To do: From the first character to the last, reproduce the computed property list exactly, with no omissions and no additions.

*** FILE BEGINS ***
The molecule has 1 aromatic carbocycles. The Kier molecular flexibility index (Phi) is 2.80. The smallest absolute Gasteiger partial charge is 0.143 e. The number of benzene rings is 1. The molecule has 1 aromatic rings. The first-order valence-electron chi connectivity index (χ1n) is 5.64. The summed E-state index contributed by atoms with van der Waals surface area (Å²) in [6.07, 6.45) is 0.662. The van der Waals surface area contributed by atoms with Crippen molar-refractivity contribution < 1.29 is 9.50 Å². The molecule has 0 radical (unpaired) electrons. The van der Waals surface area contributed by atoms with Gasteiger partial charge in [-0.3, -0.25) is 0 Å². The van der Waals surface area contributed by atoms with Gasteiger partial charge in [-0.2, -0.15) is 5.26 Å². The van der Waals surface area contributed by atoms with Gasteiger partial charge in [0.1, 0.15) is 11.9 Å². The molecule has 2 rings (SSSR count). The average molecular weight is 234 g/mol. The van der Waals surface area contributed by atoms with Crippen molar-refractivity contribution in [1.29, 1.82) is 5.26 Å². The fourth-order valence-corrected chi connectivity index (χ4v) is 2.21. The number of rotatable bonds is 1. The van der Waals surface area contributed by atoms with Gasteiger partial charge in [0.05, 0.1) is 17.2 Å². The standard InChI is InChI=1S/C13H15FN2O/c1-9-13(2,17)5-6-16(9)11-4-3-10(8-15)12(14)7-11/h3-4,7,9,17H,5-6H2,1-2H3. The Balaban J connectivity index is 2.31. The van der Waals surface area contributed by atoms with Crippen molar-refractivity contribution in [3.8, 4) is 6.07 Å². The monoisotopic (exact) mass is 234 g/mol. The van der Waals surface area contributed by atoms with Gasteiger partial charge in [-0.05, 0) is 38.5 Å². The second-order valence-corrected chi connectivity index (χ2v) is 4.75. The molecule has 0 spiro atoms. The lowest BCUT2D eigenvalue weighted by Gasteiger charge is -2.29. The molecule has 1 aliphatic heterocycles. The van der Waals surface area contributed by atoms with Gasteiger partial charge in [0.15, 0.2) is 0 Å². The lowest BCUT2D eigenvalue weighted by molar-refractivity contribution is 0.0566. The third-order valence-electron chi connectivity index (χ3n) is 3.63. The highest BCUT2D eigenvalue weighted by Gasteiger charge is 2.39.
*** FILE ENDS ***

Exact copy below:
The molecule has 1 aromatic carbocycles. The Kier molecular flexibility index (Phi) is 2.80. The smallest absolute Gasteiger partial charge is 0.143 e. The number of benzene rings is 1. The molecule has 1 aromatic rings. The first-order valence-electron chi connectivity index (χ1n) is 5.64. The summed E-state index contributed by atoms with van der Waals surface area (Å²) in [6.07, 6.45) is 0.662. The van der Waals surface area contributed by atoms with Crippen molar-refractivity contribution < 1.29 is 9.50 Å². The molecule has 0 radical (unpaired) electrons. The van der Waals surface area contributed by atoms with Gasteiger partial charge in [-0.3, -0.25) is 0 Å². The van der Waals surface area contributed by atoms with Gasteiger partial charge in [-0.2, -0.15) is 5.26 Å². The van der Waals surface area contributed by atoms with Gasteiger partial charge in [0.1, 0.15) is 11.9 Å². The molecule has 2 rings (SSSR count). The average molecular weight is 234 g/mol. The van der Waals surface area contributed by atoms with Crippen molar-refractivity contribution in [1.29, 1.82) is 5.26 Å². The fourth-order valence-corrected chi connectivity index (χ4v) is 2.21. The number of rotatable bonds is 1. The van der Waals surface area contributed by atoms with Gasteiger partial charge in [0.05, 0.1) is 17.2 Å². The standard InChI is InChI=1S/C13H15FN2O/c1-9-13(2,17)5-6-16(9)11-4-3-10(8-15)12(14)7-11/h3-4,7,9,17H,5-6H2,1-2H3. The Balaban J connectivity index is 2.31. The van der Waals surface area contributed by atoms with Crippen molar-refractivity contribution in [3.8, 4) is 6.07 Å². The monoisotopic (exact) mass is 234 g/mol. The van der Waals surface area contributed by atoms with Gasteiger partial charge in [-0.05, 0) is 38.5 Å². The second-order valence-corrected chi connectivity index (χ2v) is 4.75. The molecule has 0 spiro atoms. The lowest BCUT2D eigenvalue weighted by Gasteiger charge is -2.29. The molecule has 1 aliphatic heterocycles. The van der Waals surface area contributed by atoms with Gasteiger partial charge in [0.15, 0.2) is 0 Å². The lowest BCUT2D eigenvalue weighted by molar-refractivity contribution is 0.0566. The third-order valence-electron chi connectivity index (χ3n) is 3.63. The highest BCUT2D eigenvalue weighted by Gasteiger charge is 2.39.